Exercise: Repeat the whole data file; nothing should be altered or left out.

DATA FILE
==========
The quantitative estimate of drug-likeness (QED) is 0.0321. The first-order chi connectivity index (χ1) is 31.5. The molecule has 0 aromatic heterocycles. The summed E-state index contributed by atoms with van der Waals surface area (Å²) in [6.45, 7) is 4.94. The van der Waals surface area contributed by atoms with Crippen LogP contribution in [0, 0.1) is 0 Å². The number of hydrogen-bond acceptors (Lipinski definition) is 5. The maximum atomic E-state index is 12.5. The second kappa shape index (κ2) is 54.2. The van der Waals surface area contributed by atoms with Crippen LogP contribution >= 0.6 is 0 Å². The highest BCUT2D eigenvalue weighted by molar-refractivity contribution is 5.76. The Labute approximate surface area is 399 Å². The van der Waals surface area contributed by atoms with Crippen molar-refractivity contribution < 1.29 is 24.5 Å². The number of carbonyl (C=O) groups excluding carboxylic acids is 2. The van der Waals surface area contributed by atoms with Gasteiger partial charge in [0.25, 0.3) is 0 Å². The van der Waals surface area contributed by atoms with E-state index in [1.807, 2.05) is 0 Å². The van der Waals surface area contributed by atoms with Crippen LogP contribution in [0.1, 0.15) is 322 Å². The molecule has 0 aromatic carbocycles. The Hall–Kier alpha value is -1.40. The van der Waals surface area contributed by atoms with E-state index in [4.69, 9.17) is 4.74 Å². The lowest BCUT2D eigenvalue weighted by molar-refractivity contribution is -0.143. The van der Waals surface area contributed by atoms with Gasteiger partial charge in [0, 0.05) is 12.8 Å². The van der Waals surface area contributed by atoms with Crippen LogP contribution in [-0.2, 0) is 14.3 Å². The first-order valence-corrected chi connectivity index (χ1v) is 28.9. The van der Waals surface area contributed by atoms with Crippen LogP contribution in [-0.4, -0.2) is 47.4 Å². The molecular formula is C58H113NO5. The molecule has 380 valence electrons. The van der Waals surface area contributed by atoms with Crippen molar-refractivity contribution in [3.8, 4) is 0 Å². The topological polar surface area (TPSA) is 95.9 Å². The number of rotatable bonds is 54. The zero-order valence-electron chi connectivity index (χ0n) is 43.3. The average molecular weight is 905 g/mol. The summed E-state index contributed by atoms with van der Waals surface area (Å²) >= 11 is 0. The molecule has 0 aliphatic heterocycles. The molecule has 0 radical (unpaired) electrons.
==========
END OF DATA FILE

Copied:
The quantitative estimate of drug-likeness (QED) is 0.0321. The first-order chi connectivity index (χ1) is 31.5. The molecule has 0 aromatic heterocycles. The summed E-state index contributed by atoms with van der Waals surface area (Å²) in [6.45, 7) is 4.94. The van der Waals surface area contributed by atoms with Crippen LogP contribution in [0, 0.1) is 0 Å². The number of hydrogen-bond acceptors (Lipinski definition) is 5. The maximum atomic E-state index is 12.5. The second kappa shape index (κ2) is 54.2. The van der Waals surface area contributed by atoms with Crippen LogP contribution >= 0.6 is 0 Å². The highest BCUT2D eigenvalue weighted by molar-refractivity contribution is 5.76. The Labute approximate surface area is 399 Å². The van der Waals surface area contributed by atoms with Crippen molar-refractivity contribution < 1.29 is 24.5 Å². The number of carbonyl (C=O) groups excluding carboxylic acids is 2. The van der Waals surface area contributed by atoms with Gasteiger partial charge in [0.25, 0.3) is 0 Å². The van der Waals surface area contributed by atoms with E-state index in [1.807, 2.05) is 0 Å². The van der Waals surface area contributed by atoms with Crippen LogP contribution in [0.1, 0.15) is 322 Å². The molecule has 0 aromatic carbocycles. The Hall–Kier alpha value is -1.40. The van der Waals surface area contributed by atoms with E-state index in [4.69, 9.17) is 4.74 Å². The lowest BCUT2D eigenvalue weighted by molar-refractivity contribution is -0.143. The van der Waals surface area contributed by atoms with Gasteiger partial charge in [0, 0.05) is 12.8 Å². The van der Waals surface area contributed by atoms with Crippen LogP contribution in [-0.2, 0) is 14.3 Å². The first-order valence-corrected chi connectivity index (χ1v) is 28.9. The van der Waals surface area contributed by atoms with Crippen LogP contribution in [-0.4, -0.2) is 47.4 Å². The molecular formula is C58H113NO5. The molecule has 380 valence electrons. The van der Waals surface area contributed by atoms with Crippen molar-refractivity contribution in [3.8, 4) is 0 Å². The topological polar surface area (TPSA) is 95.9 Å². The number of rotatable bonds is 54. The zero-order valence-electron chi connectivity index (χ0n) is 43.3. The average molecular weight is 905 g/mol. The summed E-state index contributed by atoms with van der Waals surface area (Å²) >= 11 is 0. The molecule has 0 aliphatic heterocycles. The molecule has 0 radical (unpaired) electrons.